As for their image, I’m not a big fan of the Big Bang swag or the Beast suavity, but I’m also not turned off by their marketed image, which is because they’re not overly sexualized ala 2PM or blatantly cute like Boyfriend. The image and style of both groups can be considered cutting edge because they do not conform to the conventional sexy-cute spectrum. Furthermore, I like that they are more defined by their musical style and performance abilities rather than their looks or the intensity of their fandom. Big Bang and Beast have great mass appeal because they both possess a good balance of positive aspects that draw people in without all the unnecessary negatives that turn people away.
Shweta: I apparently once wrote of what was meant to be my platonic love for Younha so convincingly that someone thought I was male. I think that’s all that really needs to be said in that aspect.
Anyway, Younha is such an amazing person, and I really do love her music. She’s a unique figure that straddles the idol/non-idol line, and it makes her all the more grounded of a person. Younha also manages to be empathetic to the nature of K-pop idoldom and its music, and segregates herself and her musical sound from the norm enough to highlight her musicianship. I bow at her altar. Really!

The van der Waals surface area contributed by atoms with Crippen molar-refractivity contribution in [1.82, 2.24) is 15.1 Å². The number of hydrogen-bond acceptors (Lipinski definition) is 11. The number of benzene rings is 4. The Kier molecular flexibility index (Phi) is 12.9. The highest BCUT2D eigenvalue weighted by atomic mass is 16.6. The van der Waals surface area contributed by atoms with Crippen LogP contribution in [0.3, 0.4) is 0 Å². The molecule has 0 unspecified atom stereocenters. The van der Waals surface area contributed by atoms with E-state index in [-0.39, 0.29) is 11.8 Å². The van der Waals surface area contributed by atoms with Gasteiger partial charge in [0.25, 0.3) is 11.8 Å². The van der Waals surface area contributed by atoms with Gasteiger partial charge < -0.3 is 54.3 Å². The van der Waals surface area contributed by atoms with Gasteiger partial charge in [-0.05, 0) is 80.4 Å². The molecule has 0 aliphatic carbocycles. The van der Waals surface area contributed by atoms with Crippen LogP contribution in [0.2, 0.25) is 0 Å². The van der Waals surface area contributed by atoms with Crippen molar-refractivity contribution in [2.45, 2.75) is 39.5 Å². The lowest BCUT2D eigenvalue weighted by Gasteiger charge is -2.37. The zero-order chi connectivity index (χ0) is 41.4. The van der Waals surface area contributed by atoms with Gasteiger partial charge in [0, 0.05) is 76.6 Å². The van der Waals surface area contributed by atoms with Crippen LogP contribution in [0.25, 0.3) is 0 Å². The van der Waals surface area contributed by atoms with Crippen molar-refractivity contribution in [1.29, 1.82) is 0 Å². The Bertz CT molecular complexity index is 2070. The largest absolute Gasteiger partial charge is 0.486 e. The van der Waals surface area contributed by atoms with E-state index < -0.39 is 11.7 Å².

Leslie: While I first got into K-pop through girl groups because I liked their music, I never considered myself a fan of any of them since what really hooked me were the boy bands and their choreography, which tends to be more creative because of the lack of dresses and heels — so unfair. But one day I realized that I was actually listening to girl groups almost, if not equally, as much as I listened to boy bands.
One of my favorites would undoubtedly be Brown Eyed Girls. They are all incredibly talented and have such maturity, evident in their music and concepts. Even though maturity can stem from age, I find it to be simply from their attitudes and the way they carry themselves. They never appear to be trying so hard to maintain an image. It’s as though their concepts match perfectly with who they are on and off stage. It’s also because of their maturity that I can take their sexiness seriously. It’s not just a stage costume or dance move with them. Plus, their honesty about their plastic surgery is refreshing, especially in the face of the exceptionally high and narrow beauty standards of Korea. It makes them seem more like normal people.